One if the strongest evidences of Macbeth being a tragic hero is the fact that he is filled with contradictions. The powerful contradictions in the character of Macbeth are typical to that of a tragic hero. He is willing to murder a king to further his own agenda, which proves he is tragically flawed. Being tragically flawed is a requirement for someone to be considered a tragic hero. Because he kills the king and his best friend there is tragedy of cruelness.
Because he is a hero of tragic measures he also has a conscience about his evil deeds and those deed torment him as he continues seeking power. The two elements, conscience but the willingness to commit crimes and violence for the purpose of success in his endeavors make him a tragic hero.
Most tragic heroes are also criminal in their actions. It is why most tragic heroes are in stories that are set long ago. If the same men did the same crimes today they would be considered criminals and they would be sought for justice. Macbeth commits murder against the king who is a relative and then his best friend. He even attempts to have the son of his best friend murdered but he escapes. Because kings are appointed by God the murder of the king is something that clearly defines Macbeth as a tragic hero in his willingness to commit crimes to further his own agenda.
When he sends men to murder Mac duff and his wife and family he further entrenches himself in the label of tragic hero (Shakespeare PG). The next way he displays the qualities of a tragic hero is his desire to hang on to the power he attains.
Once he gets the crown, though it is by deception he keeps it by deception as well. He spreads rumors and lies about the true deserver of the crown so that he can maintain the power of the throne. He also plants spies in the homes of the nobles (Shakespeare PG). These actions are for the purpose of maintaining the power he has taken by committing murder and receiving the crown.
All of the things Macbeth does make him look like an ogre, more than a hero. The reason he is a tragic hero is the combination of the tragedy and the heroic acts. The tragedies are of course the actions he takes to become powerful.
He pleads and argues with Lady Macbeth about killing Duncan and then is tormented with guilt about its accomplishment.
All of the crimes and the greed mixed in with the guilt are what make Macbeth a tragic hero.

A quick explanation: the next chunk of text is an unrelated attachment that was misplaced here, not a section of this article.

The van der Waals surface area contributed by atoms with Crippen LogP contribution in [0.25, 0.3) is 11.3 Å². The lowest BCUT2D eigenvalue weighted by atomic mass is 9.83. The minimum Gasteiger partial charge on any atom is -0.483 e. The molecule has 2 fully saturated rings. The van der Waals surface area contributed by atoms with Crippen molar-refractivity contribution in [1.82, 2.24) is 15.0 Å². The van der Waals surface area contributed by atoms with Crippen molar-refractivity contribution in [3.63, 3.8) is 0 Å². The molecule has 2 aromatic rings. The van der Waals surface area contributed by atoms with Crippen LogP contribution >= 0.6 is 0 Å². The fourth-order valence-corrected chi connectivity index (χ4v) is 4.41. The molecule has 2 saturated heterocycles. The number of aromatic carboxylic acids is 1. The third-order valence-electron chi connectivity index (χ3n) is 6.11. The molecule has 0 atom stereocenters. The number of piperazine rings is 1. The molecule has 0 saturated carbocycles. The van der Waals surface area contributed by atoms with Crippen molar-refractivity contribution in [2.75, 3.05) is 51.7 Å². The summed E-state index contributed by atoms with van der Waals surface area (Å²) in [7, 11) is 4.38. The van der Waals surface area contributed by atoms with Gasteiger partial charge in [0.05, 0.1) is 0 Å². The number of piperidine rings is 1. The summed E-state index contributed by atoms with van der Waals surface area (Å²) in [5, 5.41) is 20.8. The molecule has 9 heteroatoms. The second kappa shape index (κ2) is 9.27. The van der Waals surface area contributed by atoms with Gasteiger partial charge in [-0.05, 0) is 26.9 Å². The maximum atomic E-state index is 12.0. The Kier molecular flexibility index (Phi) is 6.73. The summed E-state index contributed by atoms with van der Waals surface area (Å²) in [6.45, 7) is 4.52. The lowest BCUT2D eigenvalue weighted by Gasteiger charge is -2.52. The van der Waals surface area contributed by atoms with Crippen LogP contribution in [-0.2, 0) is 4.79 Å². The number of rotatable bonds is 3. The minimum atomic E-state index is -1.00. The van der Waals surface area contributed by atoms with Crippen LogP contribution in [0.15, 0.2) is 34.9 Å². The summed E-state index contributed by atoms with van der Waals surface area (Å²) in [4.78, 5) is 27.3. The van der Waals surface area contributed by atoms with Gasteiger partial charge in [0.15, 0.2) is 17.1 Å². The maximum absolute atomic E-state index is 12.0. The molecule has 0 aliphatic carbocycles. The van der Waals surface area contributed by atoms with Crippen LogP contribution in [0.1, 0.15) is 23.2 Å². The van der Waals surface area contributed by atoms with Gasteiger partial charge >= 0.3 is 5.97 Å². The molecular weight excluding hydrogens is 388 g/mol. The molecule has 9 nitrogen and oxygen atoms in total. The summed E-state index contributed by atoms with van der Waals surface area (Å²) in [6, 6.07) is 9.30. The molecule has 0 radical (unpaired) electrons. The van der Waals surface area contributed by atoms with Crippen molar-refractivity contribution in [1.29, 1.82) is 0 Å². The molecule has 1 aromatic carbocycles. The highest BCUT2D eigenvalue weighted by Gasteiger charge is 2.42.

When the character of Macbeth is contrasted and compared with the character of Dimmesdale in The Scarlet Letter they are each similar in the fulfillment of requirements to be called tragic heroes though the motivations are not the same.
While Macbeth is greedy for power and authority, and therefore commits his crimes to attain it, the pastor in The Scarlet Letter is only motivated by lust and love. He does not want power over others, he already has that through being a pastor. He is driven to commit the crime of adultery because of his desire to have sexual relations with Hester. He is also driven by his need to hang onto the power that being a pastor gives him. This is evidenced by the fact that he refuses to step forward for a very long time and admit he is the father of Hester's child.
He and Macbeth have the desire to retain power in common as well as the attempt to do so through the use of deception and lies. Dimmesdale does not admit to being an adulterer because he will lose his position as the pastor and will lose the power that gives him over the village (Hawthorne PG).
Macbeth refuses to admit to murder because it will remove him as the new king and will take away the power he has over his subjects. In this way the two are the same. They differ however in their tragic crimes as well as the goal of those crimes. The story of Macbeth clearly points to power over others out of fear while Dimmesdale wants to maintain the power he has over the village residents through their admiration and love of the pastor. Dimmesdale also had to wrestle with hubris.
Because he was a preacher he believed himself t be so important to those who lived within the village that if he was shown to be the criminal that he was it would destroy the entire village. This exaggerated self importance…